This inscription on a roughly cut stone contains a text about the renovation of Namhansanseong, for which Hong Jeon (1606-1665), then serving as the Buyun (Magistrate of Administrative Unit) and Sueosa (Commander-in-Chief of Sueocheong), along with various junior officials, mobilized a group of skilled workers, carpenters, stonemasons, blacksmiths and plasterers to renovate the fortress. Considering the magistrate’s year of birth and death, the Muin Year inscribed on the stone must refer to 1638. The stone bearing the inscription was used in the abutment of an arched gate leading to the battery located at the end of the Second South Outwork. The inscription consists of 105 Chinese characters written in regular script and engraved in a space measuring 115 centimeters in length and 60 centimeters in breadth.
This inscription contains a record about the renovation of Namhansanseong, completed in the seventh month of 1638, which reads:
Docheong (Chief Officer): Hong Jeon, Buyun and Sueosa
Byeoljang (Adjunct Commandant): Choe Man-deuk, Jeolchung Janggun (Chief Negotiation Officer) and Cheomji Jungchubusa (Chief Royal Advisor),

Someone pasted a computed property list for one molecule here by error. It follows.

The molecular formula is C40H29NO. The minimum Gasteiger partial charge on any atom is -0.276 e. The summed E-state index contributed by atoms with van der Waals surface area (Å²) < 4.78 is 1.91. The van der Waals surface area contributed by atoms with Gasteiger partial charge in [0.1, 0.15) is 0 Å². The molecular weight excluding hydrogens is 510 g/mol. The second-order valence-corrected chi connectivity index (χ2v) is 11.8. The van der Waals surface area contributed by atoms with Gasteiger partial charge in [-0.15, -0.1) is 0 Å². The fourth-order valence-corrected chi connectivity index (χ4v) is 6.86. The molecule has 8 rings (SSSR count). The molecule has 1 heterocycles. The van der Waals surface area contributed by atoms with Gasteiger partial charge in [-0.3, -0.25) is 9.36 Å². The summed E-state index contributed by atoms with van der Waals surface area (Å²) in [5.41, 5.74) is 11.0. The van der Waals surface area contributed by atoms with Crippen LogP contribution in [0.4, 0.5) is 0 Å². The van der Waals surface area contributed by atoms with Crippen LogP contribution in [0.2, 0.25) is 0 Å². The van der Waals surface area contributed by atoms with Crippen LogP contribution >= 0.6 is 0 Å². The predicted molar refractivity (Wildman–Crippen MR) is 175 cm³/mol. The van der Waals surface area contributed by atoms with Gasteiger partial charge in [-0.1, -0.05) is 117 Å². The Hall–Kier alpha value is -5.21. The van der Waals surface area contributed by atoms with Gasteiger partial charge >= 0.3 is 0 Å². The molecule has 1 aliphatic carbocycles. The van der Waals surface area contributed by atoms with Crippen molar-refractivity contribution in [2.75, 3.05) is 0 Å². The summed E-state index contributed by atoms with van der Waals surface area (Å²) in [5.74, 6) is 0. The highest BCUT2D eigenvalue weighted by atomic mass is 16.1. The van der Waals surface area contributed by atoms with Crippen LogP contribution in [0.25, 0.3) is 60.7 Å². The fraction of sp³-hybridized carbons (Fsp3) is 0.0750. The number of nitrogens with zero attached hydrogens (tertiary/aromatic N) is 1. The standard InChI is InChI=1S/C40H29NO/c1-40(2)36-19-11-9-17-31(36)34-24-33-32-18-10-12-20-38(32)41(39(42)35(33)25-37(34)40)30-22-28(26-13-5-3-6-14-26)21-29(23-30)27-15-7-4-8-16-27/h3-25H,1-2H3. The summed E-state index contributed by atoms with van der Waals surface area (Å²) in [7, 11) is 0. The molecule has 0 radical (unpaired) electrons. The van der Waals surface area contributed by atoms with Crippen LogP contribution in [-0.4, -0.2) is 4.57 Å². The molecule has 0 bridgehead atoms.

Yeongjang (Assistant Officer): Song Hyo-sang, Eomo Janggun (Insult-defense Officer) and Haengyongyangwi Sagwa (Lieutenant Officer in the Dragon Rampant Guards),
Gamyeokgwan (Public Works Supervisors):
Kim Myeong-yul, Jeonbujang (Former Police Officer)
Gyeong I-hyo, Jeonsagwa (Former Lieutenant Officer)
Kim Ui-ryong, Jeonbujang (Former Police Officer)
Carpenters: 74 including Head Carpenter Yang Nam
Stonemasons: 13 including Head Stonemason Gang Bok
Blacksmiths: 2 including Yi Gi-tan
Plasterers: 7 including Kim Dol-si
Hong Jeon (1606-1665): Born a son of Hong U-jik and known by the courtesy names Baegyun and Jugam, Hong Jeon was one of the hardline anti-negotiation officials, together with Kim Sang-heon, O Dal-je and Hong Ik-han, who opposed the peace process during the Byeongjahoran. He served the Joseon Dynasty (1392-1910) in important administrative, ministerial and secretarial positions in many areas outside the capital, including Gwangju, Ganggye, Uiju, Gyeongsang-do, Hwanghae-do, Cheongju, Jeju, Gilju, and Chungju, as well as in Hanseong (present-day Seoul). In 1638, he was appointed as Buyun of Gwangju for a second time, following the promotion of its administrative division from Mok to Bu, and served as the chief supervisor of the renovation of Namhansanseong.